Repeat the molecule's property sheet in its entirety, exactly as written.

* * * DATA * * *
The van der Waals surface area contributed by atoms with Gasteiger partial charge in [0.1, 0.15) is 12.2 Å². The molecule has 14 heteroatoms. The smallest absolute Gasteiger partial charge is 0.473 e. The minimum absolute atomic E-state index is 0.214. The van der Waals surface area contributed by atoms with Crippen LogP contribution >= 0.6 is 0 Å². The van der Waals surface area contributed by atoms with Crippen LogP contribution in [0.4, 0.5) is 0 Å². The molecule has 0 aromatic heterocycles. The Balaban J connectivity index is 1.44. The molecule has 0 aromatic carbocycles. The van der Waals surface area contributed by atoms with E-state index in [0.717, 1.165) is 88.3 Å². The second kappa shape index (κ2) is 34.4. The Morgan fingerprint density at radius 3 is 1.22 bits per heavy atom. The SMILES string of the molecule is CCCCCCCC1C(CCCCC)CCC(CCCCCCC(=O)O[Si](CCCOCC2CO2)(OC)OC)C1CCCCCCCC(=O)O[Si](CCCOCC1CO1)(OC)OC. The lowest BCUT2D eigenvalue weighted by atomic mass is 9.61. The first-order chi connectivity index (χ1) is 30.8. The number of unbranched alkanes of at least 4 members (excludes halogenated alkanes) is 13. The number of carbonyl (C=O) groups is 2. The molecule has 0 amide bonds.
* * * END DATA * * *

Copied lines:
The van der Waals surface area contributed by atoms with Gasteiger partial charge in [0.1, 0.15) is 12.2 Å². The molecule has 14 heteroatoms. The smallest absolute Gasteiger partial charge is 0.473 e. The minimum absolute atomic E-state index is 0.214. The van der Waals surface area contributed by atoms with Crippen LogP contribution >= 0.6 is 0 Å². The van der Waals surface area contributed by atoms with Crippen LogP contribution in [0.4, 0.5) is 0 Å². The molecule has 0 aromatic heterocycles. The Balaban J connectivity index is 1.44. The molecule has 0 aromatic carbocycles. The van der Waals surface area contributed by atoms with E-state index in [0.717, 1.165) is 88.3 Å². The second kappa shape index (κ2) is 34.4. The Morgan fingerprint density at radius 3 is 1.22 bits per heavy atom. The SMILES string of the molecule is CCCCCCCC1C(CCCCC)CCC(CCCCCCC(=O)O[Si](CCCOCC2CO2)(OC)OC)C1CCCCCCCC(=O)O[Si](CCCOCC1CO1)(OC)OC. The lowest BCUT2D eigenvalue weighted by atomic mass is 9.61. The first-order chi connectivity index (χ1) is 30.8. The number of unbranched alkanes of at least 4 members (excludes halogenated alkanes) is 13. The number of carbonyl (C=O) groups is 2. The molecule has 0 amide bonds.